In the Pipeline: Mom faces down despair after daughter's death

"I think Kelly would have said, 'Leave it alone, Mom!'"

Karen Morehouse is sitting at a counter in her kitchen talking about her daughter, 25-year-old Kelly Blue Morehouse, who was killed one year ago on Goldenwest Street when drunk driver, Tadashi Mizutani, 69, of Huntington Beach, collided with the motorcycle she was riding on. Taylor Rolfson, her boyfriend of eight years, was driving the bike. His legs were broken in the crash.

Karen is referring to the great public outcry over the sentence Mizutani received last week — one year in county jail — after a guilty plea. "I really think that's what my daughter would have said. 'Let's move on, Mom. It's over. There are too many positive things in life left to focus on.'"

This tragedy affected many people in Huntington Beach. Kelly was an outgoing, spirited young woman with many friends. She worked for nine years at the Sugar Shack cafe downtown where she was a favorite of many customers.

Both her parents were longtime teachers at Huntington Beach High School. Her father, Bill, retired a couple of years ago, and Karen's last day before retirement is June 12.

"For 39 years I've had the privilege of teaching kids. As I retire, I want to focus on the positive."

As upset as many people are at the sentence — me included — Karen's message provides balance, grace and hope.

"The final line in my speech to the judge at sentencing last week was, 'I know why the victim's families do not sentence the criminal. Because it's impossible for us to sentence to the capacity of sorrow we feel.'

"No sentence can change what happened to my daughter. But the last thing I want to do today is give in to despair and misery. I want to celebrate all of the family and friends that came to court wearing blue for Kelly. Her friends have become my friends.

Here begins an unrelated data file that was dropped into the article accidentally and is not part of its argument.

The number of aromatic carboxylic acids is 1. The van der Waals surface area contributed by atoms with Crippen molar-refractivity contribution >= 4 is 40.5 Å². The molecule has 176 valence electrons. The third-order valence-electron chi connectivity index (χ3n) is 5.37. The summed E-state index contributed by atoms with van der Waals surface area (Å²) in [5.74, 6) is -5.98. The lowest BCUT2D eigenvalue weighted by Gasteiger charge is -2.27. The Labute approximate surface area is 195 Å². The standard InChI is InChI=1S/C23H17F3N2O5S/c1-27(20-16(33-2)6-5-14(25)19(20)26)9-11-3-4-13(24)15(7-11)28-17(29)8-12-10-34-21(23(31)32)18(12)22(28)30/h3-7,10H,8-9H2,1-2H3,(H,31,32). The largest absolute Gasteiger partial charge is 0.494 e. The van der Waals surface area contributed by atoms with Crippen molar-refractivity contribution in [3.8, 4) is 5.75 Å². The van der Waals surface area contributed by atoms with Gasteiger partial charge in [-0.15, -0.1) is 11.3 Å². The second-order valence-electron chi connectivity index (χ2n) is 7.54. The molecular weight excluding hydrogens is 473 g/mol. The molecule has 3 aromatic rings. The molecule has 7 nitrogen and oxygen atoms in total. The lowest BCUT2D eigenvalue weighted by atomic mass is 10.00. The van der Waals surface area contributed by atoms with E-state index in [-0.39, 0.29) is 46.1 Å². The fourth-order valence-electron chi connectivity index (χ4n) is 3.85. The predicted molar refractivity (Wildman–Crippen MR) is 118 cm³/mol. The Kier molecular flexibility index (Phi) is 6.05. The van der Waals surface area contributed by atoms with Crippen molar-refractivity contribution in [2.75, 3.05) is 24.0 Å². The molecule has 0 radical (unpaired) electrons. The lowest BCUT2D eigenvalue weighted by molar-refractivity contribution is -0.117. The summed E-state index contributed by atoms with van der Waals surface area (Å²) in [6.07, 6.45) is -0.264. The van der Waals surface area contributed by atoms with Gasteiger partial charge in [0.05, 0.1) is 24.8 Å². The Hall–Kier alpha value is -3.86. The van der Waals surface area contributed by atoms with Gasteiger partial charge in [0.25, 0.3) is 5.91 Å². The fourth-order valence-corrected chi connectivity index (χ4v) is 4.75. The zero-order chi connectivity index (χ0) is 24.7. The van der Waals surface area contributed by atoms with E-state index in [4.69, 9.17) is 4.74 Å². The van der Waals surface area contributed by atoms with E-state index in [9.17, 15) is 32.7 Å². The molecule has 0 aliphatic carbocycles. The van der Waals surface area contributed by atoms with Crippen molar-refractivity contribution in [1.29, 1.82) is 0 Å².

"I had a bunch of them over for Thanksgiving. And Taylor has been unbelievably sweet. He brought me flowers and a gift for Mother's Day. We all celebrated together last year. And he told me he wanted to do something the way Kelly would've done it this year."

For Karen, these next few weeks will be filled with events and presentations having to do with her retirement and the end of the school year. On Tuesday, she gave out $1,000 scholarships to five Huntington Beach High School seniors, invoking Kelly's spirit, charisma and positive energy.

As she prepares for this next chapter of her life, she said she doesn't want people to feel anger or rage toward the driver who took her daughter's life.

"Two families were destroyed here. Not just mine but his too. What can we do today? We can make real, substantial changes. I would love to see a turn signal at that intersection where the accident happened. I think we need to talk about how to prevent these accidents. I think there should be Breathalyzers in every bar and in every car. That's what we can do as a community. We can focus and work together to create positive change."

Karen also describes how tough it's been for Kelly's younger brother, Billy. "I love how his friends have been there for him. And we have made positive steps since the loss. We're a team, coping together."

As this became a national story last year, one aspect that seemed underreported to me was the amount of community support and compassion that continues to envelope this family. The Morehouses have been here long enough that even Karen's friends from junior high showed up in court to support her last week. This is a story about a shocking and brutal loss. But let's not forget, it's also a story about basic goodness and support.

At the base of the staircase in Karen's home is a beautiful framed picture of her daughter.

"Every night before I go upstairs to bed, I kiss this picture and tell my daughter how much I love her and miss her. Kelly was going to be a schoolteacher and a good one. One of the highlights I was looking forward to in retirement was being there for her. That teaching partnership has been taken away. But we have to go on.

"Maybe there are children that will be inspired to teach from Kelly's story. They all need to find their way and I will always try to help them. That's what I can do for my Kelly today. I can be a part of the positive. I'm an optimist. Or at least I always try to be.

"And as much pain as I have through all of this, I will never let the outrage takeover. There are too many valuable opportunities we can provide for kids today, to help them, and all of us, move on together."

CHRIS EPTING is the author of 19 books, including the new "Baseball in Orange County," from Arcadia Publishing. You can chat with him on Twitter @chrisepting or follow his column at

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